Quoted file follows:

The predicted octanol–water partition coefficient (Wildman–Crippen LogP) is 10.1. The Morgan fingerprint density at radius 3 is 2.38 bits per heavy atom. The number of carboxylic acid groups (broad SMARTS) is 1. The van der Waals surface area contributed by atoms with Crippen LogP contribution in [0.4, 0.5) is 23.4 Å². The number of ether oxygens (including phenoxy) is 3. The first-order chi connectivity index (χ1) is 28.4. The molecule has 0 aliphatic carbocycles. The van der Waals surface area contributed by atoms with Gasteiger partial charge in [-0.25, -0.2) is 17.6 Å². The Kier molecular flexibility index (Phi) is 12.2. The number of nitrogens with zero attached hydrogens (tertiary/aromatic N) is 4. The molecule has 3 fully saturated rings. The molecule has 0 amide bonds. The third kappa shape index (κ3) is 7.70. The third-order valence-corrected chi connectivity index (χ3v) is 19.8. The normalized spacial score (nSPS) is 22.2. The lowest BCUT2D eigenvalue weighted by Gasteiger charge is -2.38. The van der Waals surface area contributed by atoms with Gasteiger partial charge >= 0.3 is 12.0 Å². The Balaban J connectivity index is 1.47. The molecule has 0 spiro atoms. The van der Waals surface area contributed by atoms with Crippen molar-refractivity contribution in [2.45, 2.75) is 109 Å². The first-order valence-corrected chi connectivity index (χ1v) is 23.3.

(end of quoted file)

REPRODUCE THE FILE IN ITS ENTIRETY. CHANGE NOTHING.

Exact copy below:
The predicted octanol–water partition coefficient (Wildman–Crippen LogP) is 10.1. The Morgan fingerprint density at radius 3 is 2.38 bits per heavy atom. The number of carboxylic acid groups (broad SMARTS) is 1. The van der Waals surface area contributed by atoms with Crippen LogP contribution in [0.4, 0.5) is 23.4 Å². The number of ether oxygens (including phenoxy) is 3. The first-order chi connectivity index (χ1) is 28.4. The molecule has 0 aliphatic carbocycles. The van der Waals surface area contributed by atoms with Gasteiger partial charge in [-0.25, -0.2) is 17.6 Å². The Kier molecular flexibility index (Phi) is 12.2. The number of nitrogens with zero attached hydrogens (tertiary/aromatic N) is 4. The molecule has 3 fully saturated rings. The molecule has 0 amide bonds. The third kappa shape index (κ3) is 7.70. The third-order valence-corrected chi connectivity index (χ3v) is 19.8. The normalized spacial score (nSPS) is 22.2. The lowest BCUT2D eigenvalue weighted by Gasteiger charge is -2.38. The van der Waals surface area contributed by atoms with Gasteiger partial charge >= 0.3 is 12.0 Å². The Balaban J connectivity index is 1.47. The molecule has 0 spiro atoms. The van der Waals surface area contributed by atoms with Crippen molar-refractivity contribution in [2.45, 2.75) is 109 Å². The first-order valence-corrected chi connectivity index (χ1v) is 23.3.